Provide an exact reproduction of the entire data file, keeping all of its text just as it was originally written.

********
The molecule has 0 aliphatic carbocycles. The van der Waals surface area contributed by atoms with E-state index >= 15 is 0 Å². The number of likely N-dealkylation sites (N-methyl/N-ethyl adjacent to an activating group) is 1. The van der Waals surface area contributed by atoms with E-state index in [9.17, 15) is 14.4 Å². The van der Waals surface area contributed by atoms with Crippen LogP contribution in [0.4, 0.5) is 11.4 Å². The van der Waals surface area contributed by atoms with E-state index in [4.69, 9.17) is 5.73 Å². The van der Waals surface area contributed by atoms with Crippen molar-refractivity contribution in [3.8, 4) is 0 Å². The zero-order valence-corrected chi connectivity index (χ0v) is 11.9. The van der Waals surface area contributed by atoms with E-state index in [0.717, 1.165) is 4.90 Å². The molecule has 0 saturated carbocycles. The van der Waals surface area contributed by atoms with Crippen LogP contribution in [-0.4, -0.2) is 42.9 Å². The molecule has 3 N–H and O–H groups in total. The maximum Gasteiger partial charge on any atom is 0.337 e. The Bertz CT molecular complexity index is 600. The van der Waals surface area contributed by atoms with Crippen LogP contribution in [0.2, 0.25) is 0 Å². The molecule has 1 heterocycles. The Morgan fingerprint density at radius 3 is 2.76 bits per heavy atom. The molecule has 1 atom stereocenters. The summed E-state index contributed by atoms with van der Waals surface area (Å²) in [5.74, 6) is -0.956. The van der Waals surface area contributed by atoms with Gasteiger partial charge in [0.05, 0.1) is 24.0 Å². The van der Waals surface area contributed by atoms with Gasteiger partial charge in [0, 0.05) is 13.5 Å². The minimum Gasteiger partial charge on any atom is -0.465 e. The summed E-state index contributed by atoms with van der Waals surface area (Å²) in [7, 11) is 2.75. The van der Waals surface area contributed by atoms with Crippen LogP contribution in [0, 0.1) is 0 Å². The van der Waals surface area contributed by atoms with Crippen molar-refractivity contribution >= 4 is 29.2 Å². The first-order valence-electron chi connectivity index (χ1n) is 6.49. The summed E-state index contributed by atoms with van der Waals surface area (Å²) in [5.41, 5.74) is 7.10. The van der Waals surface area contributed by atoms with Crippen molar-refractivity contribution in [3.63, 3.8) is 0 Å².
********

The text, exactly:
The molecule has 0 aliphatic carbocycles. The van der Waals surface area contributed by atoms with E-state index >= 15 is 0 Å². The number of likely N-dealkylation sites (N-methyl/N-ethyl adjacent to an activating group) is 1. The van der Waals surface area contributed by atoms with E-state index in [9.17, 15) is 14.4 Å². The van der Waals surface area contributed by atoms with Crippen LogP contribution in [0.4, 0.5) is 11.4 Å². The van der Waals surface area contributed by atoms with E-state index in [4.69, 9.17) is 5.73 Å². The van der Waals surface area contributed by atoms with Crippen molar-refractivity contribution in [3.8, 4) is 0 Å². The zero-order valence-corrected chi connectivity index (χ0v) is 11.9. The van der Waals surface area contributed by atoms with E-state index in [0.717, 1.165) is 4.90 Å². The molecule has 0 saturated carbocycles. The van der Waals surface area contributed by atoms with Crippen LogP contribution in [-0.4, -0.2) is 42.9 Å². The molecule has 3 N–H and O–H groups in total. The maximum Gasteiger partial charge on any atom is 0.337 e. The Bertz CT molecular complexity index is 600. The van der Waals surface area contributed by atoms with Crippen LogP contribution in [0.2, 0.25) is 0 Å². The molecule has 1 heterocycles. The Morgan fingerprint density at radius 3 is 2.76 bits per heavy atom. The molecule has 1 atom stereocenters. The summed E-state index contributed by atoms with van der Waals surface area (Å²) in [5.74, 6) is -0.956. The van der Waals surface area contributed by atoms with Gasteiger partial charge in [0.05, 0.1) is 24.0 Å². The van der Waals surface area contributed by atoms with Gasteiger partial charge in [0, 0.05) is 13.5 Å². The minimum Gasteiger partial charge on any atom is -0.465 e. The summed E-state index contributed by atoms with van der Waals surface area (Å²) in [7, 11) is 2.75. The van der Waals surface area contributed by atoms with Crippen LogP contribution in [0, 0.1) is 0 Å². The van der Waals surface area contributed by atoms with Crippen molar-refractivity contribution >= 4 is 29.2 Å². The first-order valence-electron chi connectivity index (χ1n) is 6.49. The summed E-state index contributed by atoms with van der Waals surface area (Å²) in [5.41, 5.74) is 7.10. The van der Waals surface area contributed by atoms with Crippen molar-refractivity contribution in [3.63, 3.8) is 0 Å².